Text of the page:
We can hear the ocean from the living room windows when the night is quiet and the wind is just right. We find a stronge object on the beach and learn it is a whelk’s egg-case. We find sea glass. We discuss the difference between organic and inorganic, natural and man-made objects that we find on the beach. Sophie proposes drawing a Venn diagram. Anthony tweaks my drawing.

Classifying found objects.
Whelk egg-casing.
Bella’s collection: spot the tiny green crab.

We learn something about the history of the area. The kids buy some Lego kits at the store with their own money and build them. They miss their toys, packed away. They miss home. They miss the things they didn’t bring because they didn’t realize how long we’d be gone. They’re tired of wandering. They miss home. But they are trying to make the best of this vacation and to enjoy things as they come. Even if sometimes we must take a moment to mourn what we don’t have.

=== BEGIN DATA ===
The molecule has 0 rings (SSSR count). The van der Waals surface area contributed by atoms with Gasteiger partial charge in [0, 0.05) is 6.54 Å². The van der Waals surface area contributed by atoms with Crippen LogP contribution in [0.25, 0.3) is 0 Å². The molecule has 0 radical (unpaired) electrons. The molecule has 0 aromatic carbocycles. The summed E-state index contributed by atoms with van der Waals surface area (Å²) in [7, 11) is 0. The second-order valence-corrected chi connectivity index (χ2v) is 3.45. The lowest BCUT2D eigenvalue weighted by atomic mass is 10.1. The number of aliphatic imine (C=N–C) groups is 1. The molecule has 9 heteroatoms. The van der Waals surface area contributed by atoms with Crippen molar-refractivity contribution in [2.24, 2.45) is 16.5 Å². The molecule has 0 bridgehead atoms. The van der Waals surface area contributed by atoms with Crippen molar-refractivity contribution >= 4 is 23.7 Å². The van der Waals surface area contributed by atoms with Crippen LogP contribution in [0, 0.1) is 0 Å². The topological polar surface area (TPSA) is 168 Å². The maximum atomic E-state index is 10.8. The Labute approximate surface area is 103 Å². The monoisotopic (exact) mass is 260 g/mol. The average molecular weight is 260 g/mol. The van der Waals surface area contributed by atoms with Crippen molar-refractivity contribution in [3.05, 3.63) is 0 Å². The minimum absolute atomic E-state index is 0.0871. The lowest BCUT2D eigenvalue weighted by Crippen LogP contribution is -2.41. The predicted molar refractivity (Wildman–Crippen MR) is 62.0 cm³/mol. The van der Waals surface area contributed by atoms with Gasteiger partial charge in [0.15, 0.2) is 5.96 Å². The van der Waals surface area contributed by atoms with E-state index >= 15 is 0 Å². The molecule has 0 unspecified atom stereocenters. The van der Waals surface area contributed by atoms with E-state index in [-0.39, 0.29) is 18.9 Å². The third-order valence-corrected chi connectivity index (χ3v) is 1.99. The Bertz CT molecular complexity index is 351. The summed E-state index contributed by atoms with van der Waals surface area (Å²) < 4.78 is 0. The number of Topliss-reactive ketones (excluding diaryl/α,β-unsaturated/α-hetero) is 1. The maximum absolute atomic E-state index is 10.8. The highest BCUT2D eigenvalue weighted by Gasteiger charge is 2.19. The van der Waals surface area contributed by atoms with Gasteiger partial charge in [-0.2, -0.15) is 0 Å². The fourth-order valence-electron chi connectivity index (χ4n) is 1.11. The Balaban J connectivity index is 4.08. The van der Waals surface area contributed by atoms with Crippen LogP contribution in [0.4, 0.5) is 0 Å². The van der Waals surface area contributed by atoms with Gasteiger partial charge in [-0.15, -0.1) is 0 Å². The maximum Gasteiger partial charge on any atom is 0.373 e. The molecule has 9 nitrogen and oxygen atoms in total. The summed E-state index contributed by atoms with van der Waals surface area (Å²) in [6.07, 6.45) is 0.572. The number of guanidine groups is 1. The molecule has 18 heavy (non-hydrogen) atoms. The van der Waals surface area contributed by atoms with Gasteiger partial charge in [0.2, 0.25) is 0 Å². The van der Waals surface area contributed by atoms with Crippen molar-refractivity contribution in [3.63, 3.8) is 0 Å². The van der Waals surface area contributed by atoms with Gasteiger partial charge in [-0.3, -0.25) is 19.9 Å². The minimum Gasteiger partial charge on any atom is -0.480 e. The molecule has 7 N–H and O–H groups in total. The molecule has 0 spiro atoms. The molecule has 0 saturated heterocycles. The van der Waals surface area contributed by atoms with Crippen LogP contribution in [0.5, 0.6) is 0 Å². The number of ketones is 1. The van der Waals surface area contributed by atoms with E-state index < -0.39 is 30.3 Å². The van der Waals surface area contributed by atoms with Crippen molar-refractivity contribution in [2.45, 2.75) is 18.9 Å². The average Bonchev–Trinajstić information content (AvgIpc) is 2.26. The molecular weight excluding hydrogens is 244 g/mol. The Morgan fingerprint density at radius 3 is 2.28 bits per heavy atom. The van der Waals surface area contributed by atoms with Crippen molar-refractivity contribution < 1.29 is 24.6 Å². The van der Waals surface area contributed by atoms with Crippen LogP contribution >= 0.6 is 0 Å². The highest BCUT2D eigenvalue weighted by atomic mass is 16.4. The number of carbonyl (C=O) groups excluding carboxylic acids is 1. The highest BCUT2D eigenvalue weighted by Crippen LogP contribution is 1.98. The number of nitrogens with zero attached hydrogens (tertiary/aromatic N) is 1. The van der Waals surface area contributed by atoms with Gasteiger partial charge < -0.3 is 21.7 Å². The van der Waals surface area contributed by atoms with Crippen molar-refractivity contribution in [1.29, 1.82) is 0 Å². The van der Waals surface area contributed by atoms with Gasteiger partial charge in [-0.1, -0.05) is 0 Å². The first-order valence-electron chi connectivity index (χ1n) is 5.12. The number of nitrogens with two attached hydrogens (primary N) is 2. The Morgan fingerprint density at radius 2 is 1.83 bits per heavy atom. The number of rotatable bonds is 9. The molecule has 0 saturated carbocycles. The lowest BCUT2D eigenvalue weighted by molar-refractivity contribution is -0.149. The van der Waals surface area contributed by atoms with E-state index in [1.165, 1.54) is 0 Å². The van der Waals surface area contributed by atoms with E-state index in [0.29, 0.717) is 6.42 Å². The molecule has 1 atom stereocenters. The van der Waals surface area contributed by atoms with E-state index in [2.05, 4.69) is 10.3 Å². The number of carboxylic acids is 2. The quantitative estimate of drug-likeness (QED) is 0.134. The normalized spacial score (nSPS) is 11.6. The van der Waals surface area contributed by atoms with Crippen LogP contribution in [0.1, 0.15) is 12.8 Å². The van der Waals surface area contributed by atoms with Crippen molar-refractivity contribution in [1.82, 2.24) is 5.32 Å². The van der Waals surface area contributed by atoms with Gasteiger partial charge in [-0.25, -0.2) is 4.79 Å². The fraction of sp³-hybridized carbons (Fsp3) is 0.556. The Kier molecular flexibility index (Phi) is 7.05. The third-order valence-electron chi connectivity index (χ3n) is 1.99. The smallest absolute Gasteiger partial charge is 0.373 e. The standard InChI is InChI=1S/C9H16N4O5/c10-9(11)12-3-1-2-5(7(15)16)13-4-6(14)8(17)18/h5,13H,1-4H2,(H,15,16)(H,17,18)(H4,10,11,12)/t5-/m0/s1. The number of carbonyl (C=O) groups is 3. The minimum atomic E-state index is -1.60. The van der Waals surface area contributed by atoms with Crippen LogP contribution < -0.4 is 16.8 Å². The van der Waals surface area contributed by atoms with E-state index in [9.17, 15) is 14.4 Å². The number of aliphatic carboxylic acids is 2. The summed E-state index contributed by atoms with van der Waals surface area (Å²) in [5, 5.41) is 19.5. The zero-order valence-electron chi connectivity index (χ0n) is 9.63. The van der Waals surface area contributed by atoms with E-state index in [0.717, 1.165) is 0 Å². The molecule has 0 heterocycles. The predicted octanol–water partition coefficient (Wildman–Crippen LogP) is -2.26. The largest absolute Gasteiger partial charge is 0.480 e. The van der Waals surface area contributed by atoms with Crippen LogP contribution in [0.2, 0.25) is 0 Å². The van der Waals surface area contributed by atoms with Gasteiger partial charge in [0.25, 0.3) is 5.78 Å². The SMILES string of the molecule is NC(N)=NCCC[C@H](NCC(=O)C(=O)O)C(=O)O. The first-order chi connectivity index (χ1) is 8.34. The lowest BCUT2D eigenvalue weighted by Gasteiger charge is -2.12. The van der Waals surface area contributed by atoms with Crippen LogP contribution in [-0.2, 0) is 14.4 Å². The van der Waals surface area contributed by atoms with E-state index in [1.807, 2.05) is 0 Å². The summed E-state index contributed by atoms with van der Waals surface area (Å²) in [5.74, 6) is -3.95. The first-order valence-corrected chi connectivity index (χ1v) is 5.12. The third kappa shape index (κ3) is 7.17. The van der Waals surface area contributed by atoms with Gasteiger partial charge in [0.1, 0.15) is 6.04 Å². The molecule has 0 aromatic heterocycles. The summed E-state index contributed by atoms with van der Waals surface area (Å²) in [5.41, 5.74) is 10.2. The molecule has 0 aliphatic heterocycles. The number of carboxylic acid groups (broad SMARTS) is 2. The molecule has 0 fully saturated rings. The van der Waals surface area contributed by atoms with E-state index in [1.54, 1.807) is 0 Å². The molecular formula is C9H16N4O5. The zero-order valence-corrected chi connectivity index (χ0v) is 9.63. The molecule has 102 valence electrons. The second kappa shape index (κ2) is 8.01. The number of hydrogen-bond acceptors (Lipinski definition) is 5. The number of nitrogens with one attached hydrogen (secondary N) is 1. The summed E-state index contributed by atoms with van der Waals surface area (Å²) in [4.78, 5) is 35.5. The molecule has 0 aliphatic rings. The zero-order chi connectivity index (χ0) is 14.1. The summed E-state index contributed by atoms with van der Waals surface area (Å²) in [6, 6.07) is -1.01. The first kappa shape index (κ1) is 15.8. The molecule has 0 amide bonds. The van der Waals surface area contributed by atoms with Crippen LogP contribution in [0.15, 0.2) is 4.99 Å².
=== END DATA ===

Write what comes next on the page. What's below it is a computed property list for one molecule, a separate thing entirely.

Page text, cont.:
Some friends set up a Go Fund Me. Insurance will cover the replacement of floors and repainting. They won’t cover the plumbing. They’ll cover the storage pod and some of the meals we had to eat out. It looks like we will be homeless for at least a month. (I’m skeptical that it will be only a month. The plumber has covid and hasn’t even started the work. Now he’s not returning our phone calls at all. We are trying to find a new plumber. After three weeks no work has been done at all. Trying to find another plumber… not going well.) The contractor can only do so much until the plumbing issues are resolved.

The kids wonder what we will do for Halloween. The dress up clothes are packed in the pod. Where will we be living at the end of October? We have no idea, but it’s probably here in Plymouth.